Pakistanis question premier cricket ground bearing dictator's name
The mass upheaval in Libya and the crackdown on protesters by their ruler of 41 years, Muammar Qadhafi, has triggered a curious discussion in Pakistan: Should the country's most famous cricket ground, the Gaddafi Stadium, in Lahore still bear his name?
The blogosphere has been abuzz with posts on the subject from Pakistanis watching with alarm the violence unleashed by the Qadhafi regime on Libyans. Sample this: “Why does this dictator get the name of our premier cricket ground? How can a murderer's name be associated with the game of cricket. Pakistan must change the name of Gaddafi Stadium as soon as possible to show solidarity with the innocent people of Libya, who are struggling to get independence from a cruel dictator.”
These comments were among the slew of posts that have been criss-crossing the Internet over the past couple of days but opinion has been divided. Some, mindful of the Pakistanis working in Libya, advocated caution, stating that the stadium should be renamed only after Colonel Qadhafi was ousted, while others maintained that it would be pointless to rechristen it now, as the ruling dispensation would get another facility to name after the former Pakistan Prime Minister, Benazir Bhutto.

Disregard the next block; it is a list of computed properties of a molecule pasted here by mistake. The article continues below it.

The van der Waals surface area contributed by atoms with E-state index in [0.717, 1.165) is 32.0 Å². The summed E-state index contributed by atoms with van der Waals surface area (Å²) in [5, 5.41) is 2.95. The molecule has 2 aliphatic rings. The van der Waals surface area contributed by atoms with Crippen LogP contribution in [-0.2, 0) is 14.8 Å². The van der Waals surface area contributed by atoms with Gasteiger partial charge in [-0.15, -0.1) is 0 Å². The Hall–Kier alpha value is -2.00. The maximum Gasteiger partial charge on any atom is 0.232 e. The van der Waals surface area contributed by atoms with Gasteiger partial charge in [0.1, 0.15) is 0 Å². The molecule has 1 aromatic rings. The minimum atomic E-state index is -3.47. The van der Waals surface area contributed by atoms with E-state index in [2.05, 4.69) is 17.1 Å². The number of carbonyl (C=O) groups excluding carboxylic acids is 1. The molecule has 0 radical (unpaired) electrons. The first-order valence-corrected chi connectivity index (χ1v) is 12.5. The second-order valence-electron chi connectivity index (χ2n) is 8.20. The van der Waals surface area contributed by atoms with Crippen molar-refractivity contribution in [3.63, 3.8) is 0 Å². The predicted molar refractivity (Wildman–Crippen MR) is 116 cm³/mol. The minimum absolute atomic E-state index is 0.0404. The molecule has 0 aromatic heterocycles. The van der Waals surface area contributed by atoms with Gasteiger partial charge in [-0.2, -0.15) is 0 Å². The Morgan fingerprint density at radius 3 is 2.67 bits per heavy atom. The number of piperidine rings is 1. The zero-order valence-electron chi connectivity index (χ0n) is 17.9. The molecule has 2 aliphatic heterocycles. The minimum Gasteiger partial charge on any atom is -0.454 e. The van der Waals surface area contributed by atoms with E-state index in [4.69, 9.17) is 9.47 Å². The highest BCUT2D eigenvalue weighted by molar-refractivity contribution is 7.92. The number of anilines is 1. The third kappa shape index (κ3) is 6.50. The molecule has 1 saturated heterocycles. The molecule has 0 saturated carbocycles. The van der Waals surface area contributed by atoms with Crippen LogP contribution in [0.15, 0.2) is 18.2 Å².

Originally called the Lahore Stadium when it opened in 1959, the cricket ground was renamed Gaddafi Stadium in 1974 in honour of the Libyan leader after his “rousing speech” at an Organisation of the Islamic Conference meeting in favour of Pakistan's right to have a nuclear weapons programme. It houses the Pakistan Cricket Board, was the venue of the 1996 World Cup final, and saw the Sri Lankan cricket team come under terrorist attack in the golden jubilee year of the stadium, after which no international cricket team has toured the country.